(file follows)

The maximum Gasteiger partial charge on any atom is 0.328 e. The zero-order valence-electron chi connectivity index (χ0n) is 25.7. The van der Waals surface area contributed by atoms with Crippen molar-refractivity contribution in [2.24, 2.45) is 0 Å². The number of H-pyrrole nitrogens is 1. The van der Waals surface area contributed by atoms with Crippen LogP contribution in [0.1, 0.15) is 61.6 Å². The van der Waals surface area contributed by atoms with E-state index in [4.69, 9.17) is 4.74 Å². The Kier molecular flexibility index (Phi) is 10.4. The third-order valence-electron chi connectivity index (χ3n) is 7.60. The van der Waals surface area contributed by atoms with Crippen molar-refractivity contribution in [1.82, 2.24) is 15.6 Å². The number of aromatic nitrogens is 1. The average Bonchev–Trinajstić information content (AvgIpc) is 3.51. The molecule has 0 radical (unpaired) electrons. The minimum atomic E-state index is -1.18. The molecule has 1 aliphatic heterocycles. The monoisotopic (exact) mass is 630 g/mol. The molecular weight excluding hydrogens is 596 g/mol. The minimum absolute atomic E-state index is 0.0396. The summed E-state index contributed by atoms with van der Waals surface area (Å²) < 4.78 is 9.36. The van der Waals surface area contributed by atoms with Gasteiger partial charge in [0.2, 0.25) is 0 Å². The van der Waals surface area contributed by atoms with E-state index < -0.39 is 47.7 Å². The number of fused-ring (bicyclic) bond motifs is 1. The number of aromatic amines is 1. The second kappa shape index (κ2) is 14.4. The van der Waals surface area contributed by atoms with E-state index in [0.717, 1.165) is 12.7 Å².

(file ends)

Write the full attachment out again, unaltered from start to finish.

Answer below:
The maximum Gasteiger partial charge on any atom is 0.328 e. The zero-order valence-electron chi connectivity index (χ0n) is 25.7. The van der Waals surface area contributed by atoms with Crippen molar-refractivity contribution in [2.24, 2.45) is 0 Å². The number of H-pyrrole nitrogens is 1. The van der Waals surface area contributed by atoms with Crippen LogP contribution in [0.1, 0.15) is 61.6 Å². The van der Waals surface area contributed by atoms with E-state index in [4.69, 9.17) is 4.74 Å². The Kier molecular flexibility index (Phi) is 10.4. The third-order valence-electron chi connectivity index (χ3n) is 7.60. The van der Waals surface area contributed by atoms with Crippen molar-refractivity contribution in [1.82, 2.24) is 15.6 Å². The number of aromatic nitrogens is 1. The average Bonchev–Trinajstić information content (AvgIpc) is 3.51. The molecule has 0 radical (unpaired) electrons. The minimum atomic E-state index is -1.18. The molecule has 1 aliphatic heterocycles. The monoisotopic (exact) mass is 630 g/mol. The molecular weight excluding hydrogens is 596 g/mol. The minimum absolute atomic E-state index is 0.0396. The summed E-state index contributed by atoms with van der Waals surface area (Å²) < 4.78 is 9.36. The van der Waals surface area contributed by atoms with Gasteiger partial charge in [0.2, 0.25) is 0 Å². The van der Waals surface area contributed by atoms with E-state index < -0.39 is 47.7 Å². The number of fused-ring (bicyclic) bond motifs is 1. The number of aromatic amines is 1. The second kappa shape index (κ2) is 14.4. The van der Waals surface area contributed by atoms with E-state index in [0.717, 1.165) is 12.7 Å².